So these school holidays I have been getting organised; Getting the house in order, sorting out before and after school care (thankfully my mum can pick the girls up). There is more to do but it will all be okay, and if it’s not, we will all be okay. It will take time to adjust and I know we will sometimes be living in a mess and eating weetbix for tea, but no one will die and we will all be okay. It just needs a change of perspective.

Going back to work will be good for everyone but I think I’m safe in saying it will be best for me. It will stop my mind turning to mush and I will have adult company once more. This thought alone makes me happy and a happy mum means a happy kids.

So there we are. A big change ahead. It’s not going to be easy but it’s time for it to happen. Hopefully I’ll be able to share my journey on the way back to work with you…warts and all. 

“You can have it all”…my two year plan, part one.

What do I want to be when I grow up?

I can clearly remember answering this question when I was about six years old. The answer was simple, a teacher. As time passed a few other alternatives got thrown into the mix: a travel agent (I liked filling in forms), an air hostess (so I could travel), an RAF communications officer (So they would support me through University – isn’t that awful of me?), but at the end of the day I always came back to a teacher.

I absolutely loved school and was inspired my own teachers. I knew that it was what I wanted to be and that was the career I pursued right from the start.

I began my teaching career in the North East of England and quickly got some responsibility when I moved to my second job after only three years of teaching. It wasn’t much but I was a new head of department for a new, and small, Media Studies department. Small because I was in charge of me, and only me, but everyone has to start somewhere, don’t they? Let me clarify, it was my job to set up the new course for the following year so there was plenty to do. The vast majority of my job was as an English teacher though and this is truly where my heart is in teaching.

Teaching opened doors for me in New Zealand. I interviewed for my job over the phone on the eve of my wedding, and thankfully got it…that may have put a bit of a damper on my big day if I hadn’t!

The school I taught at in Auckland was one of the best in the country and it offered me so many opportunities. They supported my professional development in so many ways and I am so grateful. I went to courses here in New Zealand; I was a representative at a conference in Singapore; I was part of an action research group and presented my research to an international audience of my peers in Philadelphia. I was offered these opportunities and grabbed them with both hands. I am a hard worker, and I tell you now, this was hard work, but it is so rewarding and so important.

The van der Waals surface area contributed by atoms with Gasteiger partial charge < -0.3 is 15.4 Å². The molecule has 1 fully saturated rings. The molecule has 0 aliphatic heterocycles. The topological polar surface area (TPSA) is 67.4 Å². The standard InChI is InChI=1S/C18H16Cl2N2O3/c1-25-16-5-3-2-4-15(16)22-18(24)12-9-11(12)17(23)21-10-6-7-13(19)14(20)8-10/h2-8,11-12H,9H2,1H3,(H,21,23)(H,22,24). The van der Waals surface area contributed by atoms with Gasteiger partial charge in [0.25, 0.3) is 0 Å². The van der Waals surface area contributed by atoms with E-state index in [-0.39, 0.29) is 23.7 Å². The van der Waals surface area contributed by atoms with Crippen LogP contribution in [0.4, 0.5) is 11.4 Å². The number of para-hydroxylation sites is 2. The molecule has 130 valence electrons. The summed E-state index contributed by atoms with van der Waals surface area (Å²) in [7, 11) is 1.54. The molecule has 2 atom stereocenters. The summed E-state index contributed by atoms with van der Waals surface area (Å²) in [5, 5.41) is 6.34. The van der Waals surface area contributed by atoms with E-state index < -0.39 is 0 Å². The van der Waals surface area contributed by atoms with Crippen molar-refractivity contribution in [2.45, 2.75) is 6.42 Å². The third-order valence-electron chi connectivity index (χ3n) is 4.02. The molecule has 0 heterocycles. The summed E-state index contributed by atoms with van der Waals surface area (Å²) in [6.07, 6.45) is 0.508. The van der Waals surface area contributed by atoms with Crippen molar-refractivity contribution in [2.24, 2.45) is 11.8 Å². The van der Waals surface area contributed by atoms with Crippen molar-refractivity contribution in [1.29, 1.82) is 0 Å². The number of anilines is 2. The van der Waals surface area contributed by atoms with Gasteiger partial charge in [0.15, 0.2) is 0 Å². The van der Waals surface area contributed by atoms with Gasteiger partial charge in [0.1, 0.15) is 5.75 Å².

Over time responsibility came along in promotions both within the department and the house system. It was a busy job without these responsibilities, but now it was even busier. Evenings and weekends were spent prepping lessons and marking (you can imagine the marking of a senior English teacher). There were extra curricular activities. I would routinely spend one night a week at debating until 10pm at night, and sometimes there were events at weekends.

Let me stop now and say I am not complaining. Not complaining in the least. I loved my job. Really loved it. I loved the people I work with (some of them are still my best friends), loved the subject I taught and most importantly, I loved the students I taught but my life has changed. It has changed a lot, and here is where the problem lies.

My husband and I always agreed that if we had a family that I would be a stay at home mum until they were both at school. Well now we have two children and that is where the two year plan comes from. In two years they will both be at school full time.

I don’t know if I can be a teacher anymore.

I am the kind of person that gives their all. I am worried that I can’t have it all. Something will have to give and that will not be my family, so that leaves my students not having the best teacher in me in front of them in the classroom. It’s a conundrum. I want to have it all.

I know that people manage to do this every day. But I need to work out if I can do it and I have two years to consider it. The alternative? That’s the issue; I need to work out what else I can be if I’m not going to be a teacher.

What else can I be when I grow up?

improve communication in relationships from charlie brown's teacher